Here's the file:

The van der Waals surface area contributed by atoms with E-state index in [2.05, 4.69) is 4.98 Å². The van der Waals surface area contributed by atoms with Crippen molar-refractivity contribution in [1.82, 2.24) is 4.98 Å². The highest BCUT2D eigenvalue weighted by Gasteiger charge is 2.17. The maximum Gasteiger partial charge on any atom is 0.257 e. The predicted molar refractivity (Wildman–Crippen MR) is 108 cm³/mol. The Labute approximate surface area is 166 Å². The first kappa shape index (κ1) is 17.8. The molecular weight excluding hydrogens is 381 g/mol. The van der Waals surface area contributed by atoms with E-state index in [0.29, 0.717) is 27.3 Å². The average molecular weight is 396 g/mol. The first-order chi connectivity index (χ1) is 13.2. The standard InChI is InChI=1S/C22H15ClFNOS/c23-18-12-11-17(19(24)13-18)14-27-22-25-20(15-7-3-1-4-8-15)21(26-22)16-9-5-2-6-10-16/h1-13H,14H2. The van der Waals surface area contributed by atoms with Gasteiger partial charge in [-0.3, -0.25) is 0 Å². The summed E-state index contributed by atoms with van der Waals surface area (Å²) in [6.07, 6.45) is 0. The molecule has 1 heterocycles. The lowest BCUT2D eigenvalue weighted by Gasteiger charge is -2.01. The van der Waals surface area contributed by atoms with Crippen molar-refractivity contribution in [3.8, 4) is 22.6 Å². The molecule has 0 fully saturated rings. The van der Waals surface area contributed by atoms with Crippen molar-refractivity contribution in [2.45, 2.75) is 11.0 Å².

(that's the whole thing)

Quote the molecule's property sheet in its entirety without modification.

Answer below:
The van der Waals surface area contributed by atoms with E-state index in [2.05, 4.69) is 4.98 Å². The van der Waals surface area contributed by atoms with Crippen molar-refractivity contribution in [1.82, 2.24) is 4.98 Å². The highest BCUT2D eigenvalue weighted by Gasteiger charge is 2.17. The maximum Gasteiger partial charge on any atom is 0.257 e. The predicted molar refractivity (Wildman–Crippen MR) is 108 cm³/mol. The Labute approximate surface area is 166 Å². The first kappa shape index (κ1) is 17.8. The molecular weight excluding hydrogens is 381 g/mol. The van der Waals surface area contributed by atoms with E-state index in [0.29, 0.717) is 27.3 Å². The average molecular weight is 396 g/mol. The first-order chi connectivity index (χ1) is 13.2. The standard InChI is InChI=1S/C22H15ClFNOS/c23-18-12-11-17(19(24)13-18)14-27-22-25-20(15-7-3-1-4-8-15)21(26-22)16-9-5-2-6-10-16/h1-13H,14H2. The van der Waals surface area contributed by atoms with Gasteiger partial charge in [-0.3, -0.25) is 0 Å². The summed E-state index contributed by atoms with van der Waals surface area (Å²) in [6.07, 6.45) is 0. The molecule has 1 heterocycles. The lowest BCUT2D eigenvalue weighted by Gasteiger charge is -2.01. The van der Waals surface area contributed by atoms with Crippen molar-refractivity contribution in [3.8, 4) is 22.6 Å². The molecule has 0 fully saturated rings. The van der Waals surface area contributed by atoms with Crippen molar-refractivity contribution in [2.45, 2.75) is 11.0 Å².